Guest post by Paul Judge, an Atlanta serial entrepreneur and investor. Judge serves as chief research officer at Barracuda Networks; executive chairman at Pindrop Security; and managing partner of JudgeVentures. Judge can be found here, and at@PaulJudge.
Even though I hop around the country a lot, I’m based in Atlanta and thought I’d explore the “unicorns in Atlanta” — doesn’t that sound like it would be the title of an Outkast track?
Let’s start with Atlanta startup exits in the last 10 years that were one billion dollars or more.
- AirWatch was the most recent exit as it was acquired in 2014 for $1.4 billion by VMWare. (founded in 2003, acquired in 2014)
- Radiant Systems was acquired in 2011 by NCR for $1.2 billion. (founded in 1985, IPOed in 1997, acquired in 2011)
- Witness Systems was acquired in 2007 to Verint for $1 billion. (founded 1988, IPOed in 1997, acquired in 2007)
- Per-Se Technologies was acquired in 2007 by McKesson for $1.8 billion. (founded in 1985, IPOed in 2004, acquired in 2007)
- Internet Security Systems was acquired in 2006 by IBM for $1.3 billion. (founded in 1994, IPOed in 1998, acquired in 2006)
- Scientific Atlanta was acquired in 2006 by Cisco for $6.9 billion. (founded in 1951, IPOed in 1959, acquired in 2006)
An initial observation is that all of the billion-dollar exits in the last decade, except AirWatch, became a public company first. AirWatch was founded in 2003 so would be the only one that fits into Lee’s definition of a unicorn. The acquisition was in 2014, but one can presume that their value was $1 billion before the end of 2013. This is one Atlanta company that could have reasonably been on Lee’s list.
All of the exits were business-to-business companies. Two were cybersecurity companies (AirWatch and ISS). One was in point of sale and payment (Radiant). One was in health IT (Per-Se). These are clusters where Atlanta has been strong—cybersecurity, financial tech and health IT. The other two were in video distribution (Scientific Atlanta) and workforce optimization (Witness Systems).
The Atlanta billion dollar exits averaged 10.5 years to liquidity event. This compares to 7 years for the set of unicorns that Lee examined. The Atlanta companies then averaged another 9 years after IPO to acquisition ignoring Scientific Atlanta that was acquired almost 50 years after its IPO.
Let’s take a look back at other notable exits before the last decade.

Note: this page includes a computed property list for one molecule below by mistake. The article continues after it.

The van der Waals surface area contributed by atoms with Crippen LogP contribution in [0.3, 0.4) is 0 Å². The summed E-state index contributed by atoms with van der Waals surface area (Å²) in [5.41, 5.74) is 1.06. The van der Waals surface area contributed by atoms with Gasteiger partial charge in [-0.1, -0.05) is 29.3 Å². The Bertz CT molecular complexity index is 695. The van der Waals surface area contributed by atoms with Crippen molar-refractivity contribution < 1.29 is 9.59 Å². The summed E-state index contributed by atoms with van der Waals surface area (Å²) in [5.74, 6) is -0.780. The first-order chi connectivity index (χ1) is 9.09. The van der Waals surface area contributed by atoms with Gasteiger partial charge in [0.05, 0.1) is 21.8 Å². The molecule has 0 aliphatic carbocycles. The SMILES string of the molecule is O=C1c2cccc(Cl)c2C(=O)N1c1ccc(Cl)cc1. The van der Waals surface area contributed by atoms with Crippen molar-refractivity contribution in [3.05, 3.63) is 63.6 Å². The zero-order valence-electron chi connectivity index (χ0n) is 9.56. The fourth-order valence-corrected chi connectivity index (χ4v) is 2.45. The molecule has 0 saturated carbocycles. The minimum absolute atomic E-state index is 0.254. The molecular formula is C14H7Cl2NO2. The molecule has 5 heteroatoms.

- TradeX was acquired by Ariba for $5.6B in 2000.
- MindSpring merged with EarthLink in 2000. MindSpring was worth about $1.3B at the time.
- WebMD merged with Healtheon in 1999 in a $7.9B deal.
There are several publicly traded technology companies based in Atlanta with over a billion dollars of market cap.
- Intercontinental Exchange.$23B market cap. (founded in 2000).
- CoStar. $6B market cap. (founded in 1987).
- NCR Corporation.$5.8B market cap. (founded in 1884).
- Manhattan Associates. $2.8B market cap. (founded in 1990).
There is an exciting set of privately held tech startups in Atlanta that are growing in value. Many are venture funded and some are bootstrapped. Two that are arguably worth over a billion dollars already are Autotrader.com founded in 1997 and Mailchimp founded in 2001.
Here are 25 Atlanta startups that are considered to be the most valuable or most promising. (in alphabetical order)
Autotrader: $1Billion in revenue. Read more.
Cardlytics: $50M revenue in 2013 and $104M in funding. Read more.
Clearleap: $20M in revenue and $16M in funding. Read more.
CloudSherpas: $75M in revenue in 2012. Read more.
Damballa: $44M in funding. Read more.
eFolder: $26M in funding. Read more.
Endgame: $52M in funding. Read more.
Endochoice: $30M revenue in 2012. Read more.
IngeniousMed: $11M revenue in 2012. Read more.
IonicSecurity: $38M in funding. Read more. (Disclosure: I’m an investor)
Kabbage: $10M in revenue. Read more.
Mailchimp: $200M in revenue. Read more.
News Distribution Network: 573 million video views monthly. Read more.
Paymetric: $14M in revenue in 2012. Read more.
Pindrop: $12M in funding. Read more. (Disclosure: I’m an investor)
PlayOn Sports: $35M in funding. Read more.
Purchasing Power: $200M revenue in 2012. Read more.
Salesfusion: $4.8M in revenue and $10 in funding. Read more.
ShareCare: $91M in funding. Read more.
Silverpop: $80M in revenue. Read more.
SoloHealth: $25M in funding. Read more.
Suniva: $224M in funding. Read more.
The Rainmaker Group: $20M revenue in 2012. Read more.
Vendormate: $25M revenue in 2013. Read more.
WhatCounts: $30M in funding. Read more.
Atlanta has a history of home-runs. Not just Hank Aaron’s 755 home runs, but also the list of billion dollar-plus exits that we explored in this post. We also highlighted 25 companies that are at bat currently and swinging for the fences. We have to continue to build great companies. We have to continue going up to the plate and pointing out to the fences.
A common question is, does Atlanta have the talent to build multiple billion-dollar companies. The short answer is “we can do that.”
Georgia Tech with 21,000 students boasts an engineering college that is ranked fifth in the country for undergraduate and graduate engineering, according to U.S. News. Atlanta is also home to Emory, Georgia State, Morehouse, Spelman, Clark Atlanta and others. In all, there are more than 176,000 college students enrolled in Atlanta, ranking it as seventh in the country amongst America’s 50 largest metro areas. Atlanta also ranks fifth in university research, with $1.01 billion in expenditures.
If you are reading this from outside of Atlanta, we welcome you to come participate in what we are building here.
If you are sitting at your desk in Atlanta, as you get back to work, throw on your headphones and sing out Ludacris’ verse: “Make millions every year, the south’s champion/ cause all I do, all I, all I, all I/ all I do is win win win no matter what.”